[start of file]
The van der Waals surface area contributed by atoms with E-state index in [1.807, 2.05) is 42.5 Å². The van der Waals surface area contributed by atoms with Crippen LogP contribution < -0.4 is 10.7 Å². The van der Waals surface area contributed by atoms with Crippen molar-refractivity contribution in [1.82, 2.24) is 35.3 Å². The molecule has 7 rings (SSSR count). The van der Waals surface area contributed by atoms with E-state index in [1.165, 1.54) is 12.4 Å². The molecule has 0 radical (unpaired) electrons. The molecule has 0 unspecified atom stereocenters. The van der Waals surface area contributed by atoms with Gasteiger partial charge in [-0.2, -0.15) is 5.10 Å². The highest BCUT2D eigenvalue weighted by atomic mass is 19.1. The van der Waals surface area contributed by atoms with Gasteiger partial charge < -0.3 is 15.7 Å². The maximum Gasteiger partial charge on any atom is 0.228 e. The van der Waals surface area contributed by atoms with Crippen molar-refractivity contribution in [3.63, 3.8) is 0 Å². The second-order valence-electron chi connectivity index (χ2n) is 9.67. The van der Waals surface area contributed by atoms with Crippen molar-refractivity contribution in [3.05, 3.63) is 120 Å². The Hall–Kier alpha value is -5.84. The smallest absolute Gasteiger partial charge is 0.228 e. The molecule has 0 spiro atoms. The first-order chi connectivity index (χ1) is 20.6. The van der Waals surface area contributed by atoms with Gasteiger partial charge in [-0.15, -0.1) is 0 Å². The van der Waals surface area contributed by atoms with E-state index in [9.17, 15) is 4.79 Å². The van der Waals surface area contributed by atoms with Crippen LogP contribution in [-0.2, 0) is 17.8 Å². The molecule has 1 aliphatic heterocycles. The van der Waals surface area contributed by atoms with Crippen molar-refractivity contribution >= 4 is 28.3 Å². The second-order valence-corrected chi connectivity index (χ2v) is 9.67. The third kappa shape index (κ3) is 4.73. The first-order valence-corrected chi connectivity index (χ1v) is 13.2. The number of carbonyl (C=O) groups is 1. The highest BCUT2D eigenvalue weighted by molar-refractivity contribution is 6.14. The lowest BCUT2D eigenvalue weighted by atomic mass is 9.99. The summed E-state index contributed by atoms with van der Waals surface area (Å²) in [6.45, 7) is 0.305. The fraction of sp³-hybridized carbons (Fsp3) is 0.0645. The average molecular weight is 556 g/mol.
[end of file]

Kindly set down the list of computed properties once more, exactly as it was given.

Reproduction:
The van der Waals surface area contributed by atoms with E-state index in [1.807, 2.05) is 42.5 Å². The van der Waals surface area contributed by atoms with Crippen LogP contribution < -0.4 is 10.7 Å². The van der Waals surface area contributed by atoms with Crippen molar-refractivity contribution in [1.82, 2.24) is 35.3 Å². The molecule has 7 rings (SSSR count). The van der Waals surface area contributed by atoms with E-state index in [1.165, 1.54) is 12.4 Å². The molecule has 0 radical (unpaired) electrons. The molecule has 0 unspecified atom stereocenters. The van der Waals surface area contributed by atoms with Gasteiger partial charge in [-0.2, -0.15) is 5.10 Å². The highest BCUT2D eigenvalue weighted by atomic mass is 19.1. The van der Waals surface area contributed by atoms with Gasteiger partial charge < -0.3 is 15.7 Å². The maximum Gasteiger partial charge on any atom is 0.228 e. The van der Waals surface area contributed by atoms with Crippen molar-refractivity contribution in [3.63, 3.8) is 0 Å². The second-order valence-electron chi connectivity index (χ2n) is 9.67. The van der Waals surface area contributed by atoms with Crippen molar-refractivity contribution in [3.05, 3.63) is 120 Å². The Hall–Kier alpha value is -5.84. The smallest absolute Gasteiger partial charge is 0.228 e. The molecule has 0 spiro atoms. The first-order chi connectivity index (χ1) is 20.6. The van der Waals surface area contributed by atoms with Gasteiger partial charge in [-0.15, -0.1) is 0 Å². The van der Waals surface area contributed by atoms with E-state index in [9.17, 15) is 4.79 Å². The van der Waals surface area contributed by atoms with Crippen LogP contribution in [-0.2, 0) is 17.8 Å². The molecule has 1 aliphatic heterocycles. The van der Waals surface area contributed by atoms with Crippen molar-refractivity contribution >= 4 is 28.3 Å². The second-order valence-corrected chi connectivity index (χ2v) is 9.67. The third kappa shape index (κ3) is 4.73. The first-order valence-corrected chi connectivity index (χ1v) is 13.2. The number of carbonyl (C=O) groups is 1. The highest BCUT2D eigenvalue weighted by molar-refractivity contribution is 6.14. The lowest BCUT2D eigenvalue weighted by atomic mass is 9.99. The summed E-state index contributed by atoms with van der Waals surface area (Å²) in [6.45, 7) is 0.305. The fraction of sp³-hybridized carbons (Fsp3) is 0.0645. The average molecular weight is 556 g/mol.